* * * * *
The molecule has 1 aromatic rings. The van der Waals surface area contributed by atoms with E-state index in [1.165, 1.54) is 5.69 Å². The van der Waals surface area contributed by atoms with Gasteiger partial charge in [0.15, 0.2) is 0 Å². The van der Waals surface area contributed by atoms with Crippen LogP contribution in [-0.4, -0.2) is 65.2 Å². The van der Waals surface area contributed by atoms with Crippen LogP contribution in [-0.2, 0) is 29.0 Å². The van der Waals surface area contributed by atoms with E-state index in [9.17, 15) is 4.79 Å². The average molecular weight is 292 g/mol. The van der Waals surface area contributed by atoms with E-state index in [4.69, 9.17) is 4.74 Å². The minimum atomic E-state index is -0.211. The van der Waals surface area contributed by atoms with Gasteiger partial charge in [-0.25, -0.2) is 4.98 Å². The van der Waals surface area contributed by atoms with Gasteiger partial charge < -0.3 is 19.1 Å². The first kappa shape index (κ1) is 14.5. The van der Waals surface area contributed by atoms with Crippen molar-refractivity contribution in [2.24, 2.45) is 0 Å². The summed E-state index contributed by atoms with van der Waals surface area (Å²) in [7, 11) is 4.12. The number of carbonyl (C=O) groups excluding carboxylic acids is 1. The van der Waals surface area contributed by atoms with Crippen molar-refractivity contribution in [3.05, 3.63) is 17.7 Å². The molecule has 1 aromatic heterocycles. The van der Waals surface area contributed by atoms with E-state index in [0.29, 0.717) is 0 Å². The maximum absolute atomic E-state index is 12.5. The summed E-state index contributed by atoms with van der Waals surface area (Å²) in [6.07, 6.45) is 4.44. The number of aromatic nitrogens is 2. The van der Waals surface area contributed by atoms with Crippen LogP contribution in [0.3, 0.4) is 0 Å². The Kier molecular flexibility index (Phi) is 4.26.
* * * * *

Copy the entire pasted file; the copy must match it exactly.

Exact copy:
The molecule has 1 aromatic rings. The van der Waals surface area contributed by atoms with E-state index in [1.165, 1.54) is 5.69 Å². The van der Waals surface area contributed by atoms with Gasteiger partial charge in [0.15, 0.2) is 0 Å². The van der Waals surface area contributed by atoms with Crippen LogP contribution in [-0.4, -0.2) is 65.2 Å². The van der Waals surface area contributed by atoms with Crippen LogP contribution in [-0.2, 0) is 29.0 Å². The van der Waals surface area contributed by atoms with E-state index in [9.17, 15) is 4.79 Å². The average molecular weight is 292 g/mol. The van der Waals surface area contributed by atoms with E-state index in [4.69, 9.17) is 4.74 Å². The minimum atomic E-state index is -0.211. The van der Waals surface area contributed by atoms with Gasteiger partial charge in [-0.25, -0.2) is 4.98 Å². The van der Waals surface area contributed by atoms with Gasteiger partial charge < -0.3 is 19.1 Å². The first kappa shape index (κ1) is 14.5. The van der Waals surface area contributed by atoms with Crippen molar-refractivity contribution in [2.24, 2.45) is 0 Å². The summed E-state index contributed by atoms with van der Waals surface area (Å²) in [7, 11) is 4.12. The number of carbonyl (C=O) groups excluding carboxylic acids is 1. The van der Waals surface area contributed by atoms with Crippen molar-refractivity contribution in [3.05, 3.63) is 17.7 Å². The molecule has 1 aromatic heterocycles. The van der Waals surface area contributed by atoms with E-state index in [0.29, 0.717) is 0 Å². The maximum absolute atomic E-state index is 12.5. The summed E-state index contributed by atoms with van der Waals surface area (Å²) in [6.07, 6.45) is 4.44. The number of aromatic nitrogens is 2. The van der Waals surface area contributed by atoms with Crippen LogP contribution in [0.3, 0.4) is 0 Å². The Kier molecular flexibility index (Phi) is 4.26.